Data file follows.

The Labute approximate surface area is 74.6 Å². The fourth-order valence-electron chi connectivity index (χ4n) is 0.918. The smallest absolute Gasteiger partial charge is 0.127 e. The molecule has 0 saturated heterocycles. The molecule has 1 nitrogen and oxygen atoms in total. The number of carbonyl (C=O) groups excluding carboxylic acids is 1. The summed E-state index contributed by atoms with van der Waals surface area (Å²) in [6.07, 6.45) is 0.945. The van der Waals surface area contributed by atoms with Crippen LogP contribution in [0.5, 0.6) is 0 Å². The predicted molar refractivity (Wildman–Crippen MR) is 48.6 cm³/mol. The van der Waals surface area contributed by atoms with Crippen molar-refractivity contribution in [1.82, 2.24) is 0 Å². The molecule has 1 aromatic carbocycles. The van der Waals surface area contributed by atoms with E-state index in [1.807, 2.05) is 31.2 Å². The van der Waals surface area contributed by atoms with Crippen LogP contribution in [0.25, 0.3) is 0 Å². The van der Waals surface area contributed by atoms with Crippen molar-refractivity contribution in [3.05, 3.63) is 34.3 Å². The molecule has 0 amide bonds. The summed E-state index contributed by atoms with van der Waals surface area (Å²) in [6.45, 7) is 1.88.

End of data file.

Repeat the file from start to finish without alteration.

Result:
The Labute approximate surface area is 74.6 Å². The fourth-order valence-electron chi connectivity index (χ4n) is 0.918. The smallest absolute Gasteiger partial charge is 0.127 e. The molecule has 0 saturated heterocycles. The molecule has 1 nitrogen and oxygen atoms in total. The number of carbonyl (C=O) groups excluding carboxylic acids is 1. The summed E-state index contributed by atoms with van der Waals surface area (Å²) in [6.07, 6.45) is 0.945. The van der Waals surface area contributed by atoms with Crippen LogP contribution in [0.5, 0.6) is 0 Å². The predicted molar refractivity (Wildman–Crippen MR) is 48.6 cm³/mol. The van der Waals surface area contributed by atoms with Crippen molar-refractivity contribution in [1.82, 2.24) is 0 Å². The molecule has 1 aromatic carbocycles. The van der Waals surface area contributed by atoms with E-state index in [1.807, 2.05) is 31.2 Å². The van der Waals surface area contributed by atoms with Crippen LogP contribution in [0.25, 0.3) is 0 Å². The van der Waals surface area contributed by atoms with Crippen molar-refractivity contribution in [3.05, 3.63) is 34.3 Å². The molecule has 0 amide bonds. The summed E-state index contributed by atoms with van der Waals surface area (Å²) in [6.45, 7) is 1.88.